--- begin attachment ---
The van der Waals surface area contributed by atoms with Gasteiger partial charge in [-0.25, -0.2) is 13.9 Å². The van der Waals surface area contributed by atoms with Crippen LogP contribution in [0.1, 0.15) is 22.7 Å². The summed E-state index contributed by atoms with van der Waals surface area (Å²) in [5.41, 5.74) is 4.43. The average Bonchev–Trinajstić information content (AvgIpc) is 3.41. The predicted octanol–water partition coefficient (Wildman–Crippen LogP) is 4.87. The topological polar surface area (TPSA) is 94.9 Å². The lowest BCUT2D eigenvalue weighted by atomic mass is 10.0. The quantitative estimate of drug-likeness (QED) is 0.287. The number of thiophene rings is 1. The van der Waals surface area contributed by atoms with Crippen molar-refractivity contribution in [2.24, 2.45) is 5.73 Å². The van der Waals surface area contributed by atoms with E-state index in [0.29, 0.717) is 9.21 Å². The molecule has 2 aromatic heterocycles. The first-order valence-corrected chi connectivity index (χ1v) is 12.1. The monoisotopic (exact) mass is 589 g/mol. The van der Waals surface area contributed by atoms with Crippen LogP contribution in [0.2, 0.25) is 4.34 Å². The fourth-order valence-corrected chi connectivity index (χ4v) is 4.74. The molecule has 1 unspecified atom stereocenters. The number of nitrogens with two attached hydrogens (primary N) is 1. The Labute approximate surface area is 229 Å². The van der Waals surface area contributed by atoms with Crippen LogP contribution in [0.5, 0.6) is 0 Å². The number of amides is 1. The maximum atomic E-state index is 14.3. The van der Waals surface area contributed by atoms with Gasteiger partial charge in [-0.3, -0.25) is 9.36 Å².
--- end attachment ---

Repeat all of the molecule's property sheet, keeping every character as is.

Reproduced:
The van der Waals surface area contributed by atoms with Gasteiger partial charge in [-0.25, -0.2) is 13.9 Å². The van der Waals surface area contributed by atoms with Crippen LogP contribution in [0.1, 0.15) is 22.7 Å². The summed E-state index contributed by atoms with van der Waals surface area (Å²) in [5.41, 5.74) is 4.43. The average Bonchev–Trinajstić information content (AvgIpc) is 3.41. The predicted octanol–water partition coefficient (Wildman–Crippen LogP) is 4.87. The topological polar surface area (TPSA) is 94.9 Å². The lowest BCUT2D eigenvalue weighted by atomic mass is 10.0. The quantitative estimate of drug-likeness (QED) is 0.287. The number of thiophene rings is 1. The van der Waals surface area contributed by atoms with Crippen molar-refractivity contribution in [2.24, 2.45) is 5.73 Å². The van der Waals surface area contributed by atoms with E-state index in [0.29, 0.717) is 9.21 Å². The molecule has 2 aromatic heterocycles. The first-order valence-corrected chi connectivity index (χ1v) is 12.1. The monoisotopic (exact) mass is 589 g/mol. The van der Waals surface area contributed by atoms with Crippen LogP contribution in [0.2, 0.25) is 4.34 Å². The fourth-order valence-corrected chi connectivity index (χ4v) is 4.74. The molecule has 1 unspecified atom stereocenters. The number of nitrogens with two attached hydrogens (primary N) is 1. The Labute approximate surface area is 229 Å². The van der Waals surface area contributed by atoms with Crippen LogP contribution in [0.5, 0.6) is 0 Å². The number of amides is 1. The maximum atomic E-state index is 14.3. The van der Waals surface area contributed by atoms with Gasteiger partial charge in [-0.3, -0.25) is 9.36 Å².